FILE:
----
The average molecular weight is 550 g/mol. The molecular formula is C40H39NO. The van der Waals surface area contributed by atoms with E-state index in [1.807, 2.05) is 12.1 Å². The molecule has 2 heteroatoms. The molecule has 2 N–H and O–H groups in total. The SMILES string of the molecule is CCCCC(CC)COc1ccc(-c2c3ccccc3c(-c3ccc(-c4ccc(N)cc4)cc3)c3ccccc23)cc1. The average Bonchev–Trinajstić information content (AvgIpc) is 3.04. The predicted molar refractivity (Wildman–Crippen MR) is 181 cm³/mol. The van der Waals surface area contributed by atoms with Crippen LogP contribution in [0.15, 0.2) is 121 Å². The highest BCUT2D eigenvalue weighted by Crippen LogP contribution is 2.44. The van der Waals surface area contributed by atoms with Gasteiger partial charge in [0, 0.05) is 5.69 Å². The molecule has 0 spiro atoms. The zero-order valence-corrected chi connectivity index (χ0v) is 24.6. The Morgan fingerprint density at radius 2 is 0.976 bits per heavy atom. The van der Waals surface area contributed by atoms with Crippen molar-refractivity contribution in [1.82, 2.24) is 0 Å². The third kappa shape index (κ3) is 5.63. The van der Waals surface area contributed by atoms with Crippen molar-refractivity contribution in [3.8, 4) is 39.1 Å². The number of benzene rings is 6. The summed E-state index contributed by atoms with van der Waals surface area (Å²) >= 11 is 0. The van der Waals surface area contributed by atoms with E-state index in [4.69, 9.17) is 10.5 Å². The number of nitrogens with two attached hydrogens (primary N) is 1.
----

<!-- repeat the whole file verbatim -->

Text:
The average molecular weight is 550 g/mol. The molecular formula is C40H39NO. The van der Waals surface area contributed by atoms with E-state index in [1.807, 2.05) is 12.1 Å². The molecule has 2 heteroatoms. The molecule has 2 N–H and O–H groups in total. The SMILES string of the molecule is CCCCC(CC)COc1ccc(-c2c3ccccc3c(-c3ccc(-c4ccc(N)cc4)cc3)c3ccccc23)cc1. The average Bonchev–Trinajstić information content (AvgIpc) is 3.04. The predicted molar refractivity (Wildman–Crippen MR) is 181 cm³/mol. The van der Waals surface area contributed by atoms with Crippen LogP contribution in [0.15, 0.2) is 121 Å². The highest BCUT2D eigenvalue weighted by Crippen LogP contribution is 2.44. The van der Waals surface area contributed by atoms with Gasteiger partial charge in [0, 0.05) is 5.69 Å². The molecule has 0 spiro atoms. The zero-order valence-corrected chi connectivity index (χ0v) is 24.6. The Morgan fingerprint density at radius 2 is 0.976 bits per heavy atom. The van der Waals surface area contributed by atoms with Crippen molar-refractivity contribution in [1.82, 2.24) is 0 Å². The third kappa shape index (κ3) is 5.63. The van der Waals surface area contributed by atoms with Crippen molar-refractivity contribution in [3.8, 4) is 39.1 Å². The number of benzene rings is 6. The summed E-state index contributed by atoms with van der Waals surface area (Å²) >= 11 is 0. The van der Waals surface area contributed by atoms with E-state index in [4.69, 9.17) is 10.5 Å². The number of nitrogens with two attached hydrogens (primary N) is 1.